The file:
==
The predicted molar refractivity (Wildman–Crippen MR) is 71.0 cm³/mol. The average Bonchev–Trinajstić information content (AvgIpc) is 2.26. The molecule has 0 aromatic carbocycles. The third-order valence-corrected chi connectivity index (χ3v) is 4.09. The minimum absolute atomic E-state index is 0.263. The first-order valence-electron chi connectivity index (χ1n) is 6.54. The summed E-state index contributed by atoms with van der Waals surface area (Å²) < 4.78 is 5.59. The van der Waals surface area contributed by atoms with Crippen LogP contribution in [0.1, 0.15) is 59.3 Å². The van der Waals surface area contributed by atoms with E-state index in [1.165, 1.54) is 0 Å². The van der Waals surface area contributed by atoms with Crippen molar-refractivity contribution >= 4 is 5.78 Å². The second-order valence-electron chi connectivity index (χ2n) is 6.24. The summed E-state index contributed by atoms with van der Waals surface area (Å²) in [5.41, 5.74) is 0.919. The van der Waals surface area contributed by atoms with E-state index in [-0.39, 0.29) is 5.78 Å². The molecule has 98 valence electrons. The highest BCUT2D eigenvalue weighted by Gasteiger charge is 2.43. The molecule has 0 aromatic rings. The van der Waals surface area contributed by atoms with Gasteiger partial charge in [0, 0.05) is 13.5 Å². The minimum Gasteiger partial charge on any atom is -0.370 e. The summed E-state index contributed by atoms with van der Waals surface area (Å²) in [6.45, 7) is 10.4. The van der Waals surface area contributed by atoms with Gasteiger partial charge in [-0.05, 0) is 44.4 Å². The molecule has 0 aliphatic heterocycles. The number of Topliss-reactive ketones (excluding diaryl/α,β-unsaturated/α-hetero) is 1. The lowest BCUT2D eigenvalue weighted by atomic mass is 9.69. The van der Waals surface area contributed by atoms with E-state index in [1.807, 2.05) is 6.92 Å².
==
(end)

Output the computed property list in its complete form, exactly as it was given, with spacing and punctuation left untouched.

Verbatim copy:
The predicted molar refractivity (Wildman–Crippen MR) is 71.0 cm³/mol. The average Bonchev–Trinajstić information content (AvgIpc) is 2.26. The molecule has 0 aromatic carbocycles. The third-order valence-corrected chi connectivity index (χ3v) is 4.09. The minimum absolute atomic E-state index is 0.263. The first-order valence-electron chi connectivity index (χ1n) is 6.54. The summed E-state index contributed by atoms with van der Waals surface area (Å²) < 4.78 is 5.59. The van der Waals surface area contributed by atoms with Crippen LogP contribution in [0.1, 0.15) is 59.3 Å². The van der Waals surface area contributed by atoms with E-state index in [1.165, 1.54) is 0 Å². The van der Waals surface area contributed by atoms with Crippen molar-refractivity contribution >= 4 is 5.78 Å². The second-order valence-electron chi connectivity index (χ2n) is 6.24. The summed E-state index contributed by atoms with van der Waals surface area (Å²) in [5.41, 5.74) is 0.919. The van der Waals surface area contributed by atoms with E-state index in [-0.39, 0.29) is 5.78 Å². The molecule has 98 valence electrons. The highest BCUT2D eigenvalue weighted by Gasteiger charge is 2.43. The molecule has 0 aromatic rings. The van der Waals surface area contributed by atoms with Gasteiger partial charge in [0, 0.05) is 13.5 Å². The minimum Gasteiger partial charge on any atom is -0.370 e. The summed E-state index contributed by atoms with van der Waals surface area (Å²) in [6.45, 7) is 10.4. The van der Waals surface area contributed by atoms with Gasteiger partial charge in [-0.05, 0) is 44.4 Å². The molecule has 0 aliphatic heterocycles. The number of Topliss-reactive ketones (excluding diaryl/α,β-unsaturated/α-hetero) is 1. The lowest BCUT2D eigenvalue weighted by atomic mass is 9.69. The van der Waals surface area contributed by atoms with E-state index in [1.807, 2.05) is 6.92 Å².